The CDC currently recommends that all adults in the United States get tested for HIV infection at least once, regardless of risk factors for HIV infection, and with repeat HIV tests if there is an ongoing risk of HIV infection. Finding out your HIV test results lets you know if you need to get treatment. HIV testing can be accompanied by counseling, which involves talking with a trained counselor before and after taking the HIV test. You don't have to get HIV counseling before HIV testing but it can be a good way to educate yourself about HIV and your own risk. You can ask questions about HIV, talk about your risk of getting HIV, and raise any concerns or fears about testing you may have.
Here are some questions to consider regarding HIV testing:
1. Do you have reason to think you might be infected?
Have you ever had "unprotected" sex (sex without a condom or other latex barrier)--oral, vaginal, or anal?
Have you ever had sex with someone who was an IV drug user or had HIV?
Have you ever had a sexually transmitted disease (STD) such as herpes, chlamydia, gonorrhea, trichomoniasis, or hepatitis?
Have you ever had an unplanned pregnancy?
Have you ever been sexually assaulted (raped, forced or talked into having sex when you didn't want to)?
Have you ever passed out or forgotten what happened after you were drinking or getting high?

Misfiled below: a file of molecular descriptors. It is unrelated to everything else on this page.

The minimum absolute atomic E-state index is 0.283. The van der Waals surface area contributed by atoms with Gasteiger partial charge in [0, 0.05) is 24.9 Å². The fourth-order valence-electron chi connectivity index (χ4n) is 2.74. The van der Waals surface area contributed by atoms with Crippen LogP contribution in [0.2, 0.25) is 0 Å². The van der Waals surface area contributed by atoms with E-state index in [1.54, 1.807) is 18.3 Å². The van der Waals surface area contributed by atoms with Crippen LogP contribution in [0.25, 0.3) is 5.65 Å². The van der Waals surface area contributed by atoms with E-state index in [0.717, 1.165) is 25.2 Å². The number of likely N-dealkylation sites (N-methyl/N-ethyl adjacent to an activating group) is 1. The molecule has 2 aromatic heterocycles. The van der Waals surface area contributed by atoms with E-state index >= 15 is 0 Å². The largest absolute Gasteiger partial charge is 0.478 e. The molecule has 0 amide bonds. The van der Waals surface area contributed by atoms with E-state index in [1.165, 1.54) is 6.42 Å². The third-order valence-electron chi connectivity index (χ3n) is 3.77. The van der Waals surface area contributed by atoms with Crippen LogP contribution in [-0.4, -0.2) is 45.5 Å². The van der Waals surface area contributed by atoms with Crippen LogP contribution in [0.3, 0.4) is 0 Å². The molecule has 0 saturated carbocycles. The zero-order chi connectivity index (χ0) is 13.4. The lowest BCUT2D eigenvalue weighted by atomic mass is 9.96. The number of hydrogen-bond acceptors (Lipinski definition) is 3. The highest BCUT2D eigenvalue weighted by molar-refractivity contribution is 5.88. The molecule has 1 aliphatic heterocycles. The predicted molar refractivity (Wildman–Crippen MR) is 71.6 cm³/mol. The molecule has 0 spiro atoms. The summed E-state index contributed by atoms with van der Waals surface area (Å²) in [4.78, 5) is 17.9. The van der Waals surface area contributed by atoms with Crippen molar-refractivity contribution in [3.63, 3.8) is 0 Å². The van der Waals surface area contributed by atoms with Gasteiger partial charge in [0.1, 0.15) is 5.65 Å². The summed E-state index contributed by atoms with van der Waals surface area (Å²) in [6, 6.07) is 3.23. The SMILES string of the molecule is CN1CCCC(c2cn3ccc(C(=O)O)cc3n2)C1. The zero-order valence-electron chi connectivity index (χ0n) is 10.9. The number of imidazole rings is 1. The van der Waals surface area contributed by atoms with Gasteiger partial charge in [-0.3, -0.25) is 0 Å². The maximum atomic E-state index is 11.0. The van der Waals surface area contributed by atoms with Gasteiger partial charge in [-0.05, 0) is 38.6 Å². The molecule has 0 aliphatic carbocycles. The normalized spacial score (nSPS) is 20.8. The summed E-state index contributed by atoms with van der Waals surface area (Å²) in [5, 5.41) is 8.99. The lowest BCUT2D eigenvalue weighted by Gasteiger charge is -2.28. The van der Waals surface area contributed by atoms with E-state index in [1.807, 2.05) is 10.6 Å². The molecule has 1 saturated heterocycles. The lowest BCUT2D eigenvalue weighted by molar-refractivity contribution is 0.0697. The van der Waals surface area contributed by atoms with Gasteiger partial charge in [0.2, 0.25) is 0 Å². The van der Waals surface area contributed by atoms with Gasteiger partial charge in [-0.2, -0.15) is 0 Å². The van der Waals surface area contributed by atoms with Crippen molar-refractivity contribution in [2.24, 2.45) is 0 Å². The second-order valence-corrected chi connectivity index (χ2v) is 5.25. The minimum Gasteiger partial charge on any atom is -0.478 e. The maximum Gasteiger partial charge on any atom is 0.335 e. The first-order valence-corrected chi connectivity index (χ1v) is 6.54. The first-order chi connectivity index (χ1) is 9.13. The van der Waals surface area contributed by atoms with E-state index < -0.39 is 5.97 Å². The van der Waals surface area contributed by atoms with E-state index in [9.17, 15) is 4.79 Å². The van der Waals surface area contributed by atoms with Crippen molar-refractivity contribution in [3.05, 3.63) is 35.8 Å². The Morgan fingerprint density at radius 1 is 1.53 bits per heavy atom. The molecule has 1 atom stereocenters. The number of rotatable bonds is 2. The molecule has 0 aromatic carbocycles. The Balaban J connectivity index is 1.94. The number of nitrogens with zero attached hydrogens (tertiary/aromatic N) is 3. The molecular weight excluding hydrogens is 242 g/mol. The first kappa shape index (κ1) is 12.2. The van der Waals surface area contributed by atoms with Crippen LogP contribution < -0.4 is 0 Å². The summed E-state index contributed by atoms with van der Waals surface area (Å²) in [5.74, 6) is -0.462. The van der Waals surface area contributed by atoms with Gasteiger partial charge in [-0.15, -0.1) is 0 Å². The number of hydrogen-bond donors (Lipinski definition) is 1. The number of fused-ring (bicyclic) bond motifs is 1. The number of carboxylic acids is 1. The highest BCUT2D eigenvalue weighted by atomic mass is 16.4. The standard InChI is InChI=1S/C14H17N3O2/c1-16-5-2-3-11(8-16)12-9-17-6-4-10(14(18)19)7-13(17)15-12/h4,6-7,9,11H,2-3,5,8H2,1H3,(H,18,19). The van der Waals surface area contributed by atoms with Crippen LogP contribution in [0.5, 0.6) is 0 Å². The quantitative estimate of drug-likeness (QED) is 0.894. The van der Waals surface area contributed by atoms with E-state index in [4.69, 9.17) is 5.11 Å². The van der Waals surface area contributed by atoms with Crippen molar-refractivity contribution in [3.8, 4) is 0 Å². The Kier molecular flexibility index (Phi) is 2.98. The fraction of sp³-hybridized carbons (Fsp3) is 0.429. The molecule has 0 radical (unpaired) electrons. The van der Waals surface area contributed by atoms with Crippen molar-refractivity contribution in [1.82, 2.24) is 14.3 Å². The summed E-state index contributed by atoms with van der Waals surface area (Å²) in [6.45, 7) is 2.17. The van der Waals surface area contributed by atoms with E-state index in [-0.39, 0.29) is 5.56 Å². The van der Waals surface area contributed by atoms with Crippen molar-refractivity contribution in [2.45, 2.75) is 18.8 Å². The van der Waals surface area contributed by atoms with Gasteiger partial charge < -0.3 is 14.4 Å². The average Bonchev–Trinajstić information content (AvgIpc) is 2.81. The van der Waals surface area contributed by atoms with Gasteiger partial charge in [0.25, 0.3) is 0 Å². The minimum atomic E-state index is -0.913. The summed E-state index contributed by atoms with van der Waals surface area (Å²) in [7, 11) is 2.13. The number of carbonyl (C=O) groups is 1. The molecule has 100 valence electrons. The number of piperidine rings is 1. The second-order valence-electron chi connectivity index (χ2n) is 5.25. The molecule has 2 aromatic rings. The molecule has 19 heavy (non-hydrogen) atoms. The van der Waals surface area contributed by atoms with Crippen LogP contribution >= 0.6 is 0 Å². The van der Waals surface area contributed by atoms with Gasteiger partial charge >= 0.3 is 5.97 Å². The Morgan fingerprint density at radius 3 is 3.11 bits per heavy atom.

Have you ever shared needles or other equipment to inject drugs or pierce the skin?
Have you ever received a blood transfusion? (the risk is very low in the United States, but can vary in other countries)
Did your mother have HIV when you were born?
If you answered yes to any of the above questions, you may be at increased risk of HIV infection and should consider getting a first HIV test or repeat HIV testing.
2. Do you need permission from a parent or guardian to be tested?
In some places, minors may not be tested without permission from a parent or guardian. Can you ask your parents for permission?
3. Are you getting tested because you are pregnant?
If you test positive for HIV during a pregnancy, your doctor can give you medication to help prevent the baby from becoming infected.
4. What will you do with the results?
If you test positive, how do you think your life will change? If you test negative, what will you do differently? Will you have support from friends or family when you find out your results?
5. Can anyone find out your test results?
This depends on whether the test is anonymous or confidential. If you are tested anonymously, your name is not recorded and no one can have access to your test results. Confidential testing means that your name and test results are linked, and will not be made public, but may be reported to health departments or become part of your medical record. In some areas, your HIV status can be made known to previous or current sex partners without your permission. Since the rules differ from state to state and from country to country, you should ask the test site who can have access to your test results if you choose confidential testing.